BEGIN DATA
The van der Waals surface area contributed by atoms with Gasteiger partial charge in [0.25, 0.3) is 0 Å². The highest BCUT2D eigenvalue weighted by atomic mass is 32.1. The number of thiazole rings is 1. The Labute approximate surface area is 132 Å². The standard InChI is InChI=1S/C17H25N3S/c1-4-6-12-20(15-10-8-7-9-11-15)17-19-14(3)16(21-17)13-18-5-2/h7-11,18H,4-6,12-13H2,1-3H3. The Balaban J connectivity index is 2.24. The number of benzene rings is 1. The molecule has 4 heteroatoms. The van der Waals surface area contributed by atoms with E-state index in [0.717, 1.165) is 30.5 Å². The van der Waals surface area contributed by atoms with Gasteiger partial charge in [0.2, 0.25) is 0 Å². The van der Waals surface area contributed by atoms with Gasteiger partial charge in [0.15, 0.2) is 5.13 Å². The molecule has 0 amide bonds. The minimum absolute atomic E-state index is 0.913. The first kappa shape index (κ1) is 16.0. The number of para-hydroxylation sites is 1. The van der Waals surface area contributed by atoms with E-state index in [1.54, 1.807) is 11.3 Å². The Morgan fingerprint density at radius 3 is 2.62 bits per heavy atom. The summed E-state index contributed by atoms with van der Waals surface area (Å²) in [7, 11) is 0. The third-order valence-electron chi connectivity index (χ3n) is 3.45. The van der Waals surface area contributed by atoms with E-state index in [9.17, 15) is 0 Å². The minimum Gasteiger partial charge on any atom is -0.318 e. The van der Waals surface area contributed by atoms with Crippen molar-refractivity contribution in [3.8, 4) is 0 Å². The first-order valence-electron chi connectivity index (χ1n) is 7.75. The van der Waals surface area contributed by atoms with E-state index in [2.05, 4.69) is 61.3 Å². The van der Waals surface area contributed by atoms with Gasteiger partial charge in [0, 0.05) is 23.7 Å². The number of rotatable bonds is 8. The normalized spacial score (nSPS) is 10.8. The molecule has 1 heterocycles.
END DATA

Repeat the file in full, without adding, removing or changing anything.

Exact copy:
The van der Waals surface area contributed by atoms with Gasteiger partial charge in [0.25, 0.3) is 0 Å². The highest BCUT2D eigenvalue weighted by atomic mass is 32.1. The number of thiazole rings is 1. The Labute approximate surface area is 132 Å². The standard InChI is InChI=1S/C17H25N3S/c1-4-6-12-20(15-10-8-7-9-11-15)17-19-14(3)16(21-17)13-18-5-2/h7-11,18H,4-6,12-13H2,1-3H3. The Balaban J connectivity index is 2.24. The number of benzene rings is 1. The molecule has 4 heteroatoms. The van der Waals surface area contributed by atoms with E-state index in [0.717, 1.165) is 30.5 Å². The van der Waals surface area contributed by atoms with Gasteiger partial charge in [0.2, 0.25) is 0 Å². The van der Waals surface area contributed by atoms with Gasteiger partial charge in [0.15, 0.2) is 5.13 Å². The molecule has 0 amide bonds. The minimum absolute atomic E-state index is 0.913. The first kappa shape index (κ1) is 16.0. The number of para-hydroxylation sites is 1. The van der Waals surface area contributed by atoms with E-state index in [1.54, 1.807) is 11.3 Å². The Morgan fingerprint density at radius 3 is 2.62 bits per heavy atom. The summed E-state index contributed by atoms with van der Waals surface area (Å²) in [7, 11) is 0. The third-order valence-electron chi connectivity index (χ3n) is 3.45. The van der Waals surface area contributed by atoms with E-state index in [9.17, 15) is 0 Å². The minimum Gasteiger partial charge on any atom is -0.318 e. The van der Waals surface area contributed by atoms with Crippen molar-refractivity contribution in [3.8, 4) is 0 Å². The first-order valence-electron chi connectivity index (χ1n) is 7.75. The van der Waals surface area contributed by atoms with E-state index in [2.05, 4.69) is 61.3 Å². The van der Waals surface area contributed by atoms with Gasteiger partial charge in [0, 0.05) is 23.7 Å². The number of rotatable bonds is 8. The normalized spacial score (nSPS) is 10.8. The molecule has 1 heterocycles.